Sunday, November 6, 2016

Kindergarten Week 12

few things we did this week...

We went to Art Zone for friend S's birthday party. The guests made clay cupcakes.
Gemma began practicing for the Christmas pageant. She's saying she wants to be a sheep this year. The Cherubs are learning three songs: O Come Little Children, What You Gonna Call Your Pretty Little Baby, and Go Tell It On The Mountain.

We went to the library (which we do weekly).

Our afterschool co-op's lesson was on Ancient Greek and the myth of Perseus and Medusa. The host mom wrote everyone's name in Greek, and - naturally - the children made Medusa crowns. 
At home, I pulled out the D'Aulaires Greek Myths, and we reread the myth of Perseus.

We finished reading Prince Caspian! In one of the final scenes, there's a lovely part where Aslan asks Caspian if he's ready to be king, and Caspian asks how could he be ready? He's only a boy. Aslan tells Caspian that if he had said yes, it would have been a sure sign that he wasn't ready to be king. He wouldn't have had the humility necessary to lead.

We're on Question 12 in Training Hearts, and we're taking our time with it. The answer is quite long, and there are 13 Bible passages to look up. In using this book with a five year old, adaptations need to be made. Gemma is attentive as long as we're reading, but when we have to pause to look up verses, her attention wanes. Some days, there are as many as five Bible passages scheduled, which means that, if we were doing the book as written, we would have to pause five times. That's a lot of pausing. I could look up the verses ahead of time and mark them with post-it notes, but, by doing that, I would be losing a teaching opportunity. By looking up verses together, I'm modeling how to do so, which is a skill in itself. 

The Tinker Group spent a morning constructing with PVC pipes at the beach.

Gemma also went to dance class, Church Mice, Sunday School, and Classical Conversations, and did three Duolingo lessons.

At home, she built a "zippy race car" using a kit called "Circuit Madness."
(I don't recommend this kit. The "madness" part is that you need all sorts of items that aren't included in the kit, many of which you won't have, and you'll need to reengineer the projects to get them to do what they're supposed to do.) Gemma read the zippy race car directions and did all of the wiring herself.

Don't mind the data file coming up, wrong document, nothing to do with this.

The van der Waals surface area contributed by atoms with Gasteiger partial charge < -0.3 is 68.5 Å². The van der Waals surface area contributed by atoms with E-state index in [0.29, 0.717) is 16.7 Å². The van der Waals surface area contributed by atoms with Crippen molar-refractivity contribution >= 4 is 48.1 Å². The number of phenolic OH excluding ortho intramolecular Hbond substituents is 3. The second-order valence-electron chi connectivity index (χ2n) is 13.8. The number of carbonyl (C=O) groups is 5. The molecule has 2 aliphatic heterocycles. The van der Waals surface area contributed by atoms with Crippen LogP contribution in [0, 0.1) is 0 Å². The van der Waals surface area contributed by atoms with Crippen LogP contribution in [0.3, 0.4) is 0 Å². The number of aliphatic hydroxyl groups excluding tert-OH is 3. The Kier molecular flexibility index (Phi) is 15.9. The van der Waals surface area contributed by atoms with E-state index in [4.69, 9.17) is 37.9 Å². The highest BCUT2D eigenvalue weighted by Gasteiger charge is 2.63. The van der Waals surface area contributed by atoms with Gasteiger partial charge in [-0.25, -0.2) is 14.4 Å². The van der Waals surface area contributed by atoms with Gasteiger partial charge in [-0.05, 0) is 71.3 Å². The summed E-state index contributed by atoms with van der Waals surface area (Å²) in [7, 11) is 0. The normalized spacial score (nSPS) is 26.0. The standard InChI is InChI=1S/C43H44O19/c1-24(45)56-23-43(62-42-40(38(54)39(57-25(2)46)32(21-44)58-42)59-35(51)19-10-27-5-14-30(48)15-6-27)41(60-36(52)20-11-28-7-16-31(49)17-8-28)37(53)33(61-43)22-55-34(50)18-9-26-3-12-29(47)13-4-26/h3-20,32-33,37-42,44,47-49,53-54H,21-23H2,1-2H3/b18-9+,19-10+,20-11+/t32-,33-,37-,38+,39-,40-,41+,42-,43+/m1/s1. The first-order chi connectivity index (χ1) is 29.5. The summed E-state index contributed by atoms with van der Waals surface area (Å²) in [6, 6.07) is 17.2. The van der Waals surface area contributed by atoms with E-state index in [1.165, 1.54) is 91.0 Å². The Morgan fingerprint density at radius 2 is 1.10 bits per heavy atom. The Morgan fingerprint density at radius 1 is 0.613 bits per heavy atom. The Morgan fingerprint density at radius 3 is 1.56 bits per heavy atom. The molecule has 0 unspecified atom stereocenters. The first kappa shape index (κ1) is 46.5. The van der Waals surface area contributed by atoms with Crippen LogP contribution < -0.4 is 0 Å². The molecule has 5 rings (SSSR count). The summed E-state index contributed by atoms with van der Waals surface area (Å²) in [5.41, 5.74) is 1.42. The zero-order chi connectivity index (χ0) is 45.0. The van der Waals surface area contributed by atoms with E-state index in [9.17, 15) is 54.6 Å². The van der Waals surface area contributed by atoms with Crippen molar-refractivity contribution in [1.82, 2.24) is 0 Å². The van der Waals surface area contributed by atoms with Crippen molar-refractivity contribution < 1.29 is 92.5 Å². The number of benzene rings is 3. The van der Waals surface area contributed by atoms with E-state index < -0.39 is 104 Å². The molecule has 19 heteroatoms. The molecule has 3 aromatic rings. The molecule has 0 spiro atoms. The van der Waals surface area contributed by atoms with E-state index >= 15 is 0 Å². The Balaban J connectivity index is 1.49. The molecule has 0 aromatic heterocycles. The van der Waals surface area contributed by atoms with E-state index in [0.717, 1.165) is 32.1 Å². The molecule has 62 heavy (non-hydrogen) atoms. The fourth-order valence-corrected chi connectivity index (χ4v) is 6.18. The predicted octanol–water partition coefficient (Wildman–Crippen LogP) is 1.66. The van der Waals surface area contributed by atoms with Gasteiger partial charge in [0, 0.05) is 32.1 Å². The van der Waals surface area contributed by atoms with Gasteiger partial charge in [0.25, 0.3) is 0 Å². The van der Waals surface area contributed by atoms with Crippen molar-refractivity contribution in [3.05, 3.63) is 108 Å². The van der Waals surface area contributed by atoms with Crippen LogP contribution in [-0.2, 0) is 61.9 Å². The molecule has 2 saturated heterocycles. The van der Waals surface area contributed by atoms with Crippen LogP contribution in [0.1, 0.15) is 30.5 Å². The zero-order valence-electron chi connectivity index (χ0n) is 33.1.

The project was a family affair. I cut the opening in the toilet paper tube. The way it's designed, the fork is just supposed to rest on the axle - yeah, right - so my husband added the tape to the axle to keep the fork centered. That helped a little, but I wasn't satisfied. I reengineered it by taking off the tape, sliding a straw over the axle, and taping the fork to the straw (not pictured). The car is by no means "zippy," but at least now it stays in one piece.

On piano, Gemma worked on a (level C) song called "Let it Pour," and we went back to a song in the Sacred B book that we'd skipped - "Wonderful Words of Life."

In math, Gemma did two more division riddles, practiced her multiplication flash cards, read some Life of Fred: Ice Cream, and practiced skip counting by 14s.

Skip counting by 14s is part of the Classical Conversations memory work. It's one of the more "controversial" items that children are supposed to memorize. Why learn the 14s, if you know the 1s and 4s? One answer is "Why not?" A second answer is because it promotes number sense. 

Number sense is Teacherese for "an understanding of numbers." In About Teaching Mathematics, Marilyn Burns writes that students with a strong number sense “can think and reason flexibly with numbers, use numbers to solve problems, spot unreasonable answers, understand how numbers can be taken apart and put together in different wayssee connections among operations, figure mentally, and make reasonable estimates.”

Learning to skip count by 14s is not about a child memorizing for memorization's sake, or so the child can boast, "Look at me, look at what I can do." It's about helping the child develop an organized mental framework for working with numbers.

Here is one of Gemma's division riddles:
Answer: Don't spook until you're spoken to, Frankenstein!

Gemma is enjoying our Maestro Classics CDs. This week, she's been on a Juanita the Spanish Lobster kick. I don't like that Juanita says "shut up," but she does so to show that she's rude, ungrateful, and unwise. Her actions lead to her almost getting eaten. There's definitely a moral to the story: Be the opposite of Juanita.

Gemma's getting her first adult tooth - which I am not ready for. The tooth is growing in behind her baby tooth, and her baby tooth wasn't loose. We went to the dentist for a consult. The dentist said that it's perfectly normal for adult teeth to grow in "lingually" (near the tongue). I mistakenly thought that an adult tooth growing under a baby tooth caused the baby tooth to become loose, but the dentist explained that the adult tooth re-absorbs the baby tooth's root, so there isn't any root holding the baby tooth in. That's the reason the tooth falls out.
The dentist used two hands to wiggle Gemma's two front bottom teeth (mandibular central incisors). They are indeed loose.
Her x-rays show that her second adult tooth will be erupting - lingually - any day. Her adult mandibular lateral incisors (the teeth on either side of the two front bottom teeth) were also visible on the x-ray, but those baby teeth still have roots, so it will be a while...

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